After the family were turned away from two high schools, they went to the third who had already had experience with one child with FASD. But the first year was spent in and out of meetings. “Even with RTLB – the Resource Teacher Learning and Behaviour funding Alex had from intermediate – he got only five free hours with a teacher aide per week.” It was a drop in the ocean, but the Prichards grabbed it. Even so, things became harder and harder in the full-on school environment.
When Alex was in Year 10, Jackie’s mother came back to NZ – she’d been living in Australia. The timing was perfect, as the wheels were coming off for Alex at school. “A Ministry of Education psychologist got involved,” says Jackie. “She came to a meeting at school and afterwards said ‘is that what you’ve been putting up with all year?’” A decision was made that Alex would be home-schooled with five hours input from a new teacher aide. “With just those five hours at home, Alex went from level 1 maths to level 8, and the same with science. Mum worked with him on English. He did so well.”
From Year 11 till Alex graduated at the age of 19, all his school work and socialising was through DTS (Disability Training Services) in Hawkes Bay. It was all about getting him at least a NCEA Level 1 to show he can focus and achieve. In the end he got there by getting a few extra credits through the ‘Red Shirts in Schools’ gateway training at The Warehouse. He also achieved a NZ certificate in Foundation Skills Level 2 Automotive from EIT (Eastern Institute of Technology).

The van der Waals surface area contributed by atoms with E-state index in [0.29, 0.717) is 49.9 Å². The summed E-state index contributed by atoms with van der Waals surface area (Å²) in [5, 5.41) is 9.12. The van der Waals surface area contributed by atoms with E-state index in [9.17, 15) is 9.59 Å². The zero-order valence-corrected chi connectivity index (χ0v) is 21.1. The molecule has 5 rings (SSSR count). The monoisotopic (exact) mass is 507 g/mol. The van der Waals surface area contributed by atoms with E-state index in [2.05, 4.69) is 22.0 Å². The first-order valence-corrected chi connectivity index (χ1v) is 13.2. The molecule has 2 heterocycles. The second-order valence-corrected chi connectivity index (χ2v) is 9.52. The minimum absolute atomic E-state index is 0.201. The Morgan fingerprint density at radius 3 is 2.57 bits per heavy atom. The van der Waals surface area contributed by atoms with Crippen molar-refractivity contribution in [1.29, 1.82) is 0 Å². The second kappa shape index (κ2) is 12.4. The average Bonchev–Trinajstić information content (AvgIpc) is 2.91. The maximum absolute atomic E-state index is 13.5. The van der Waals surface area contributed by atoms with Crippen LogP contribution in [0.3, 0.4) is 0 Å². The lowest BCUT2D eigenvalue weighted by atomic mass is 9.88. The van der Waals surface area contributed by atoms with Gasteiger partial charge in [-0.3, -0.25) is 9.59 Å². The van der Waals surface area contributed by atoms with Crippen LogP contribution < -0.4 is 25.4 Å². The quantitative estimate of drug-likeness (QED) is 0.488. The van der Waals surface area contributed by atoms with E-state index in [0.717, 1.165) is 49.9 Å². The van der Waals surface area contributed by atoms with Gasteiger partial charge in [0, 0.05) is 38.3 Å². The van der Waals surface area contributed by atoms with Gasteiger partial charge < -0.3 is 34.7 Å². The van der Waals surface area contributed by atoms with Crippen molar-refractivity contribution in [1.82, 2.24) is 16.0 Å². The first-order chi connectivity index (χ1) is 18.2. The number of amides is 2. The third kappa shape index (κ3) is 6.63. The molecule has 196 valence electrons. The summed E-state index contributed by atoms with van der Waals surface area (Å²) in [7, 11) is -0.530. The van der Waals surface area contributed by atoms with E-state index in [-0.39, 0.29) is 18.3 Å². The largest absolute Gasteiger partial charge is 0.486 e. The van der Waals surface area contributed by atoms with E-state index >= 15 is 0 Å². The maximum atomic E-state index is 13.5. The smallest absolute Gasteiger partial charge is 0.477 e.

“DTS have been so great,” Jackie says. “They’re client-led, they get people involved in planning their own goals and there’s no pressure. Through them Alex got his learner’s drivers licence – and during lockdown last year he managed to save up for a car, which actually freaks me out but I guess we’ll handle it...” she laughs. Alex has also found a happy place for himself in their local Men’s Shed. “He loves hanging out with the old guys and they love him! They help him do all sorts of projects – he really enjoys woodwork,” Jackie says.
“There have been massive changes in the system over the last 15 years,” she admits. “But there needs to be much more public awareness still, and the funding models need to change – it’s the same package for everyone and FASD kids are definitely not one-size-fits-all. They really need to be individually tailored. Also, I would say to educators and health professionals – listen to the parents! They know their kids and they know what works.”
Jackie’s go-to for input over the years has been Canadian FASD expert and podcaster Jeff Noble. “You go to so many seminars and it’s hard to focus sometimes. But the way Jeff talks I find relatable – it’s ‘average person-speak’, and it’s saved my sanity many times!”
“I look at what we’ve accomplished though, and I’m just like, wow – we are awesome! We’ve made sure Alex has had the right team assembled around him – we’re his shield and he knows that and trusts us. We say ‘nothing is impossible – until it’s impossible.’ And if things don’t work out in some particular situation I always try and leave people with a lesson around a missed opportunity. I’ll say, ‘Well, the reason that didn’t work out is because you didn’t listen to me and you did this instead of that, so maybe next time…’ And then we leave. But overall – we just generally try and focus on the positives and try not to think of what might have been.”
Jeff Noble's website, FASD Hope.
Find Jeff Noble podcasts here.